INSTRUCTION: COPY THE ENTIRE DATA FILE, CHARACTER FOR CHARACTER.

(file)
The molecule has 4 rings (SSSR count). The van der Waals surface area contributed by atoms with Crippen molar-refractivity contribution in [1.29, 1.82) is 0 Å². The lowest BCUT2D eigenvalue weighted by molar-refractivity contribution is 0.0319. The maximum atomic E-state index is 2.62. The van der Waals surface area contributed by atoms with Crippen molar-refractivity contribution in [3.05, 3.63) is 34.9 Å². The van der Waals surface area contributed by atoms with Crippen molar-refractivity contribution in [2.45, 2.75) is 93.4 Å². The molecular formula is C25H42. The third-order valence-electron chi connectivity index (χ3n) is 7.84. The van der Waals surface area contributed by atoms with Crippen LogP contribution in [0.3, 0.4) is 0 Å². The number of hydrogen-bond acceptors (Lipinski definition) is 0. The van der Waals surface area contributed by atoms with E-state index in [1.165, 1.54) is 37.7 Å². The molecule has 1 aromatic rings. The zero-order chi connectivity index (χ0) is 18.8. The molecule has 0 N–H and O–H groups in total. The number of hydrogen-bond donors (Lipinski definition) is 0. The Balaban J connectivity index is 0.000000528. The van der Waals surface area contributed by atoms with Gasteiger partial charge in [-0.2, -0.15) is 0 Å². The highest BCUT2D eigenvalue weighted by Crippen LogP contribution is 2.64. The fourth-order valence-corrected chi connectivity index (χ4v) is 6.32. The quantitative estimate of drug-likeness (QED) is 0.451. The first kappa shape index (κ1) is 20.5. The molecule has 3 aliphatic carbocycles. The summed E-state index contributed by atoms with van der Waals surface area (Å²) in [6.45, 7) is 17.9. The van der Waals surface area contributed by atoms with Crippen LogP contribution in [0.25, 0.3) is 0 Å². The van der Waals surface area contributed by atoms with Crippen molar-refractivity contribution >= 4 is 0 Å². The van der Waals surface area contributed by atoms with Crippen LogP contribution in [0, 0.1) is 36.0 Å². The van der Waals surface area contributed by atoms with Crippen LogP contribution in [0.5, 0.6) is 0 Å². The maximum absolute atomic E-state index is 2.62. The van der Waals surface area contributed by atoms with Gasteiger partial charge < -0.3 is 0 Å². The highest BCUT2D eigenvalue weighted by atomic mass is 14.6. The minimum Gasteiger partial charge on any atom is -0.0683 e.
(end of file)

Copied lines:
The molecule has 4 rings (SSSR count). The van der Waals surface area contributed by atoms with Crippen molar-refractivity contribution in [1.29, 1.82) is 0 Å². The lowest BCUT2D eigenvalue weighted by molar-refractivity contribution is 0.0319. The maximum atomic E-state index is 2.62. The van der Waals surface area contributed by atoms with Crippen molar-refractivity contribution in [3.05, 3.63) is 34.9 Å². The van der Waals surface area contributed by atoms with Crippen molar-refractivity contribution in [2.45, 2.75) is 93.4 Å². The molecular formula is C25H42. The third-order valence-electron chi connectivity index (χ3n) is 7.84. The van der Waals surface area contributed by atoms with Crippen LogP contribution in [0.3, 0.4) is 0 Å². The number of hydrogen-bond acceptors (Lipinski definition) is 0. The van der Waals surface area contributed by atoms with E-state index in [1.165, 1.54) is 37.7 Å². The molecule has 1 aromatic rings. The zero-order chi connectivity index (χ0) is 18.8. The molecule has 0 N–H and O–H groups in total. The number of hydrogen-bond donors (Lipinski definition) is 0. The Balaban J connectivity index is 0.000000528. The van der Waals surface area contributed by atoms with Gasteiger partial charge in [-0.2, -0.15) is 0 Å². The highest BCUT2D eigenvalue weighted by Crippen LogP contribution is 2.64. The fourth-order valence-corrected chi connectivity index (χ4v) is 6.32. The quantitative estimate of drug-likeness (QED) is 0.451. The first kappa shape index (κ1) is 20.5. The molecule has 3 aliphatic carbocycles. The summed E-state index contributed by atoms with van der Waals surface area (Å²) in [6.45, 7) is 17.9. The van der Waals surface area contributed by atoms with Crippen LogP contribution in [0.25, 0.3) is 0 Å². The van der Waals surface area contributed by atoms with Crippen molar-refractivity contribution >= 4 is 0 Å². The van der Waals surface area contributed by atoms with Crippen LogP contribution in [0, 0.1) is 36.0 Å². The van der Waals surface area contributed by atoms with Crippen LogP contribution in [0.5, 0.6) is 0 Å². The maximum absolute atomic E-state index is 2.62. The van der Waals surface area contributed by atoms with Gasteiger partial charge < -0.3 is 0 Å². The highest BCUT2D eigenvalue weighted by atomic mass is 14.6. The minimum Gasteiger partial charge on any atom is -0.0683 e.